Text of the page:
2 days in Naples: the itinerary
14 July 2022
Before starting our tour, we strongly recommend purchasing a Campania Artecard Pass which you can use to enter the city's attractions with great savings and the extremely useful "skip the queue" feature. Set off early in the morning from Piazza del Plebiscito, the point of intersection between the enclosed spaces of the old city and the open area of the marina. In the middle of the colonnade, the Basilica of San Francesco di Paola is a circular church in the neoclassic style. It is well worth visiting its magnificent interior.
On the opposite side of the square, the Royal Palace extends with all its magnificence towards the sea and is linked to another pearl of Bourbon architecture: the San Carlo Theatre - the oldest opera house in Europe. A stroll along Via Toledo is a must, as it passes through the built-up area dotted with boutiques of fashion brands and shops of all kinds.
Naples offers many ideas for lunch. Pizza is the queen of Neapolitan cuisine, as well as symbolising it around the world, yet Neapolitan gastronomy is much broader thanks to skilfully cooked fish dishes and “gems” such macaroni omelette, meat sauce, pastiera pastries, rum baba and the supreme sfogliatella (crunchy or soft). Not to mention the full scale ritual appointment with coffee, celebrated in the historic cafés of the city centre.
After lunch, return towards the city centre on the Metro, another special feature of Naples with few equals thanks to stations that are - or host - works of art. Enter Toledo station and after a few ritual selfies and stories, move on to Dante station; here, once back in the open air, follow the signs for Via dei Tribunali (nicknamed “Spaccanapoli” since it splits the city in two). On arriving at the Monument to San Gaetano, in the square of the same name that interrupts the street, you have reached the entrance to Underground Naples.
Here, you can take a journey of 2400 years from the Greek era to modern Naples, between tunnels and cisterns 40 metres below street level. In the late afternoon, venture into the evocative via San Gregorio Armeno, where the nativity scene is on show all year round. Afterwards, enjoy dinner nearby or move on to Castel dell'Ovo, for the inevitable pizza, or take a longer journey into Neapolitan taste in one of the many restaurants on the sea front.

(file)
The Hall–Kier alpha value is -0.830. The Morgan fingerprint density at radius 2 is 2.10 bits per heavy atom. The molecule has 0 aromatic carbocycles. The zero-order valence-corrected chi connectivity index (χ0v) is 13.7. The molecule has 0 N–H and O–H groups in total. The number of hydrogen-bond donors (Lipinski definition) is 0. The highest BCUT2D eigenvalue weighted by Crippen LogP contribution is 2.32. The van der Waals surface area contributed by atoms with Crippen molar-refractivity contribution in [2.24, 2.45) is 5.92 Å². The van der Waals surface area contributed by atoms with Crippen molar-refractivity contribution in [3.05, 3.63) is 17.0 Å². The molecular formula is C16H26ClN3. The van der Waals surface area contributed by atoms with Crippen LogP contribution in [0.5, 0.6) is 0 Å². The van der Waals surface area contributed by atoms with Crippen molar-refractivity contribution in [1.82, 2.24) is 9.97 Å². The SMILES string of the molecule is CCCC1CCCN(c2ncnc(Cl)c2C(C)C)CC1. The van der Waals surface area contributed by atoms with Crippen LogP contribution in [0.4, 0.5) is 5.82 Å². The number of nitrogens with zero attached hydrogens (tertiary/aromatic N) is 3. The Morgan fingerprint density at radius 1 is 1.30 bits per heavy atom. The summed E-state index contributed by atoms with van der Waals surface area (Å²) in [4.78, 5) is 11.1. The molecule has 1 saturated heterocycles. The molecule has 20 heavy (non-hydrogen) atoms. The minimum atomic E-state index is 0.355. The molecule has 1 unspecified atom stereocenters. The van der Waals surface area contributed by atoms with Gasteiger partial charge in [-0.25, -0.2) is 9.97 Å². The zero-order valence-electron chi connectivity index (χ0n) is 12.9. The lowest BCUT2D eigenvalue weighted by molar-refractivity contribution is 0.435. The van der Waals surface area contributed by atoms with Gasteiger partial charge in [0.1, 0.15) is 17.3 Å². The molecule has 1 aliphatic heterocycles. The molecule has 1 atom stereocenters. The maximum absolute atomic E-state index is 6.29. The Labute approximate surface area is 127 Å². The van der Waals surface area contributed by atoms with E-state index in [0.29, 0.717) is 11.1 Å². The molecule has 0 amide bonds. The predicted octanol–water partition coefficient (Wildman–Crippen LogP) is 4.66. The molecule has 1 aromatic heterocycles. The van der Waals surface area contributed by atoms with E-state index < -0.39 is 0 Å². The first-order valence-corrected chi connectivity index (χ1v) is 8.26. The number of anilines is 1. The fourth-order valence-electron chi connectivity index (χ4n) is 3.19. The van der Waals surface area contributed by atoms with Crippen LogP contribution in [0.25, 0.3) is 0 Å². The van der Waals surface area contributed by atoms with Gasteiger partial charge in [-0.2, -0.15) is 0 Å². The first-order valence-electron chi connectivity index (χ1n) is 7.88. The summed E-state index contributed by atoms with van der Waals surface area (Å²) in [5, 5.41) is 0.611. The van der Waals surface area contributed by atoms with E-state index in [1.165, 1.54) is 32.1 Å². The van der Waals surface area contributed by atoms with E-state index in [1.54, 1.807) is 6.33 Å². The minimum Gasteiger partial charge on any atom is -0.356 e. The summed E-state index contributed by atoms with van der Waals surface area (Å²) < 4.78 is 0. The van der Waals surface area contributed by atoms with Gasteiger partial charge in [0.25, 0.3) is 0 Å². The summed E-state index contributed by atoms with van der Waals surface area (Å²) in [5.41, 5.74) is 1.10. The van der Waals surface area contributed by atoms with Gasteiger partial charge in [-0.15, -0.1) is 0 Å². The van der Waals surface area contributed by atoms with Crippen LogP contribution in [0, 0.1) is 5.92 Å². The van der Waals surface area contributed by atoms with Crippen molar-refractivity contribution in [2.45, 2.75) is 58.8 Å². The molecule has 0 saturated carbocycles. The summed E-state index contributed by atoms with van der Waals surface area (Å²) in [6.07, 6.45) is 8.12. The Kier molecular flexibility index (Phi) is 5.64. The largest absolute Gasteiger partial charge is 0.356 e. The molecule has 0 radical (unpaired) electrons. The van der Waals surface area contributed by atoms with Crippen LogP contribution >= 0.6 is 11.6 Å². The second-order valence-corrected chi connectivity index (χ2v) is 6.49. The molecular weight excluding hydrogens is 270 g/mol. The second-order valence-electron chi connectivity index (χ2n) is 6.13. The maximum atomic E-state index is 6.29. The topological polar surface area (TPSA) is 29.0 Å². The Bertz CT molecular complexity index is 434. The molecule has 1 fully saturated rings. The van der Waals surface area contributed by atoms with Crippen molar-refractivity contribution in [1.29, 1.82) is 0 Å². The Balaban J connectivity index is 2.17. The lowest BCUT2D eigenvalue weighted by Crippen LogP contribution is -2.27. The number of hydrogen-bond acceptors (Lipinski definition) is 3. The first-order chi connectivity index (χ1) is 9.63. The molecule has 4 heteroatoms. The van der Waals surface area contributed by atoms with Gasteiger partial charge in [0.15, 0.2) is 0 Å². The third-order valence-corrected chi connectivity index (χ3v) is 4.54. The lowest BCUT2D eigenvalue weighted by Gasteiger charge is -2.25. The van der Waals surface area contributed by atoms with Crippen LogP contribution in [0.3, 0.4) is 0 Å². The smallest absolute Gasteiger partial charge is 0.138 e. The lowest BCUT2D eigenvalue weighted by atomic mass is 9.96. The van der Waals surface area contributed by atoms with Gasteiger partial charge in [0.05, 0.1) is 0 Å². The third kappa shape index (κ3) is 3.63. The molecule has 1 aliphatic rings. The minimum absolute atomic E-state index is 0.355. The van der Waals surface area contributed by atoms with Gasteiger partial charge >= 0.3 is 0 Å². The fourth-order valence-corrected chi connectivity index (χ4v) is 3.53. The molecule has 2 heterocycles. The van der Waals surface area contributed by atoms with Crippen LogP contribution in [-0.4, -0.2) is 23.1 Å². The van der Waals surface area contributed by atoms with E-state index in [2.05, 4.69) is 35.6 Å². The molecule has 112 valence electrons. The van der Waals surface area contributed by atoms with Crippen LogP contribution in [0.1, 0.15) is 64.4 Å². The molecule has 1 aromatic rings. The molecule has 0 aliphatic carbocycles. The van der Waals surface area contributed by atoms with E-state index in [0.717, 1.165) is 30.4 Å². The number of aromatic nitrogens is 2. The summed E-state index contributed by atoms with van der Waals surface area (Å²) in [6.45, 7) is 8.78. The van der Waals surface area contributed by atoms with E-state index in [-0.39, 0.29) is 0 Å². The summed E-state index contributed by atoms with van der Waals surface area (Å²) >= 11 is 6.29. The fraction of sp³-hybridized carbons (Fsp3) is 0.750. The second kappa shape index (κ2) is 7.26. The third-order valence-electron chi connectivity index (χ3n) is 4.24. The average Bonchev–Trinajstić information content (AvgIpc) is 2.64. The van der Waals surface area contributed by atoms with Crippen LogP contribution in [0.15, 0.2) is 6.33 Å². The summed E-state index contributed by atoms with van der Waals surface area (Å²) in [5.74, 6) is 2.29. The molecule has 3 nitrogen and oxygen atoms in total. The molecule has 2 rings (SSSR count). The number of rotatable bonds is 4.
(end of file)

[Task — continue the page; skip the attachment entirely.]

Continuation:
You can start the second day with breakfast in the Cathedral area and then visit the Metropolitan Cathedral of Santa Maria Assunta (the full name of "Naples Cathedral”), the outcome of a sequence of styles ranging from pure XIV century Gothic to the neo-Gothic of the XIX century. It is home to the reliquary ampoule containing the blood of San Gennaro (Januarius), the patron saint of the city. The people of Naples celebrate the rite of liquefaction here three times a year.
Not far away, don't miss a close encounter in the Sansevero Chapel Museum, home to the Veiled Christ, one of the world's most amazing sculptures. It depicts the lifeless body of Jesus covered by transparent shroud, seemingly thrown over the work but actually part of the single block of marble.
For lunch, why not explore street-food: pizza a portafoglio (resembling a wallet), fried pizza and the legendary cuoppo, a straw paper cone filled of small and delicious fried seafood, meat or desserts. In the afternoon, take a stroll to Maschio Angioino, another symbol of Naples worldwide - an historic Mediaeval and Renaissance castle overlooking Piazza del Municipio. Follow this with a walk in the most iconographic Naples - the Quartieri Spagnoli district and its boutiques and craft shops, fish and fruit & vegetable markets - where sheets spread out in the wind flutter on the washing lines between balconies. One of these alleys also boasts the famous mural dedicated to Maradona.
The day ends on a high note: a cable car ride from Toledo to Vomero, a residential area located on the heights above Naples. A magnificent dinner overlooking the gulf is a perfect conclusion to two exciting days.